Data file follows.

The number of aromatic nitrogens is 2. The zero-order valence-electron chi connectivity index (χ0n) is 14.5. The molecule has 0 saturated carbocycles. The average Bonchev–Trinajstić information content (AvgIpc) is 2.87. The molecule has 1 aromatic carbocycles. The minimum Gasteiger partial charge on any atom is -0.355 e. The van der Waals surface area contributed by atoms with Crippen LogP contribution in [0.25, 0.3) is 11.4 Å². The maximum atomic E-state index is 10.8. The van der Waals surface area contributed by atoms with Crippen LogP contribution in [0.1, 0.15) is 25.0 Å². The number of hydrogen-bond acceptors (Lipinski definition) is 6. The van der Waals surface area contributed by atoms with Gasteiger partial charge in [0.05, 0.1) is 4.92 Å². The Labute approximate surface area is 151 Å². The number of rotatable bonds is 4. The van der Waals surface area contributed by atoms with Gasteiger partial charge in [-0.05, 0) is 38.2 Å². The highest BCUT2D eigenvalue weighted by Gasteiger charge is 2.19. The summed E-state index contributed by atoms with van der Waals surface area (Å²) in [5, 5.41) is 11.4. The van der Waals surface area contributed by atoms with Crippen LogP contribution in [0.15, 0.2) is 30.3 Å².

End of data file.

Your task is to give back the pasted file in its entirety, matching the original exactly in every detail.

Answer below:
The number of aromatic nitrogens is 2. The zero-order valence-electron chi connectivity index (χ0n) is 14.5. The molecule has 0 saturated carbocycles. The average Bonchev–Trinajstić information content (AvgIpc) is 2.87. The molecule has 1 aromatic carbocycles. The minimum Gasteiger partial charge on any atom is -0.355 e. The van der Waals surface area contributed by atoms with Crippen LogP contribution in [0.25, 0.3) is 11.4 Å². The maximum atomic E-state index is 10.8. The van der Waals surface area contributed by atoms with Crippen LogP contribution in [0.1, 0.15) is 25.0 Å². The number of hydrogen-bond acceptors (Lipinski definition) is 6. The van der Waals surface area contributed by atoms with Gasteiger partial charge in [0.05, 0.1) is 4.92 Å². The Labute approximate surface area is 151 Å². The number of rotatable bonds is 4. The van der Waals surface area contributed by atoms with Gasteiger partial charge in [-0.05, 0) is 38.2 Å². The highest BCUT2D eigenvalue weighted by Gasteiger charge is 2.19. The summed E-state index contributed by atoms with van der Waals surface area (Å²) in [5, 5.41) is 11.4. The van der Waals surface area contributed by atoms with Crippen LogP contribution in [0.15, 0.2) is 30.3 Å².